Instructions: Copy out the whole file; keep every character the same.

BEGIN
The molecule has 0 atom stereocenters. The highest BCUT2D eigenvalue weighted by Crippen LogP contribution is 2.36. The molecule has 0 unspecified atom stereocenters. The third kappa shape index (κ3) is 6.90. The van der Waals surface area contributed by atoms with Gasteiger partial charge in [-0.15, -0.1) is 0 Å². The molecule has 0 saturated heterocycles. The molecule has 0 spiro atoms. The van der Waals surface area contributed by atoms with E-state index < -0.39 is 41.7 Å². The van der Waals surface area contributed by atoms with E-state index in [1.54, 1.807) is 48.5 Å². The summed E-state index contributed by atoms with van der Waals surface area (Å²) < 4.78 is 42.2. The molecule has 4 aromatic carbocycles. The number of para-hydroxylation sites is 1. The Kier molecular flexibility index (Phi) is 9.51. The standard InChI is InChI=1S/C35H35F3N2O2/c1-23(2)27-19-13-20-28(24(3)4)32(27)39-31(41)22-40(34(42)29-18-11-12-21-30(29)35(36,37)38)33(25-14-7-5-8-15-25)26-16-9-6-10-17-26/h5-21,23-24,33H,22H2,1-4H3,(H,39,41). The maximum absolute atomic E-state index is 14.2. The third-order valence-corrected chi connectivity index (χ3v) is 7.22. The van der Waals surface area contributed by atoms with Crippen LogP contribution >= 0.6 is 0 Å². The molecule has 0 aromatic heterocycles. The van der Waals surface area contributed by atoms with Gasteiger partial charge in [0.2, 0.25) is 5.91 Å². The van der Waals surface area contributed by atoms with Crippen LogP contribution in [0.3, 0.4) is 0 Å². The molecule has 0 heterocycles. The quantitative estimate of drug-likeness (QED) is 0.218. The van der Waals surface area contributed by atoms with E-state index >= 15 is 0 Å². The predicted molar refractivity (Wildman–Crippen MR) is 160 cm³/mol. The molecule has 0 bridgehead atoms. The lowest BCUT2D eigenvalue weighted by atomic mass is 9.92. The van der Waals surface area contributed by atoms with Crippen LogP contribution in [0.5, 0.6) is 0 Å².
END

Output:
The molecule has 0 atom stereocenters. The highest BCUT2D eigenvalue weighted by Crippen LogP contribution is 2.36. The molecule has 0 unspecified atom stereocenters. The third kappa shape index (κ3) is 6.90. The van der Waals surface area contributed by atoms with Gasteiger partial charge in [-0.15, -0.1) is 0 Å². The molecule has 0 saturated heterocycles. The molecule has 0 spiro atoms. The van der Waals surface area contributed by atoms with E-state index < -0.39 is 41.7 Å². The van der Waals surface area contributed by atoms with E-state index in [1.54, 1.807) is 48.5 Å². The summed E-state index contributed by atoms with van der Waals surface area (Å²) < 4.78 is 42.2. The molecule has 4 aromatic carbocycles. The number of para-hydroxylation sites is 1. The Kier molecular flexibility index (Phi) is 9.51. The standard InChI is InChI=1S/C35H35F3N2O2/c1-23(2)27-19-13-20-28(24(3)4)32(27)39-31(41)22-40(34(42)29-18-11-12-21-30(29)35(36,37)38)33(25-14-7-5-8-15-25)26-16-9-6-10-17-26/h5-21,23-24,33H,22H2,1-4H3,(H,39,41). The maximum absolute atomic E-state index is 14.2. The third-order valence-corrected chi connectivity index (χ3v) is 7.22. The van der Waals surface area contributed by atoms with Crippen LogP contribution >= 0.6 is 0 Å². The molecule has 0 aromatic heterocycles. The van der Waals surface area contributed by atoms with Gasteiger partial charge in [0.2, 0.25) is 5.91 Å². The van der Waals surface area contributed by atoms with Crippen LogP contribution in [0.3, 0.4) is 0 Å². The molecule has 0 heterocycles. The quantitative estimate of drug-likeness (QED) is 0.218. The van der Waals surface area contributed by atoms with E-state index >= 15 is 0 Å². The predicted molar refractivity (Wildman–Crippen MR) is 160 cm³/mol. The molecule has 0 bridgehead atoms. The lowest BCUT2D eigenvalue weighted by atomic mass is 9.92. The van der Waals surface area contributed by atoms with Crippen LogP contribution in [0.5, 0.6) is 0 Å².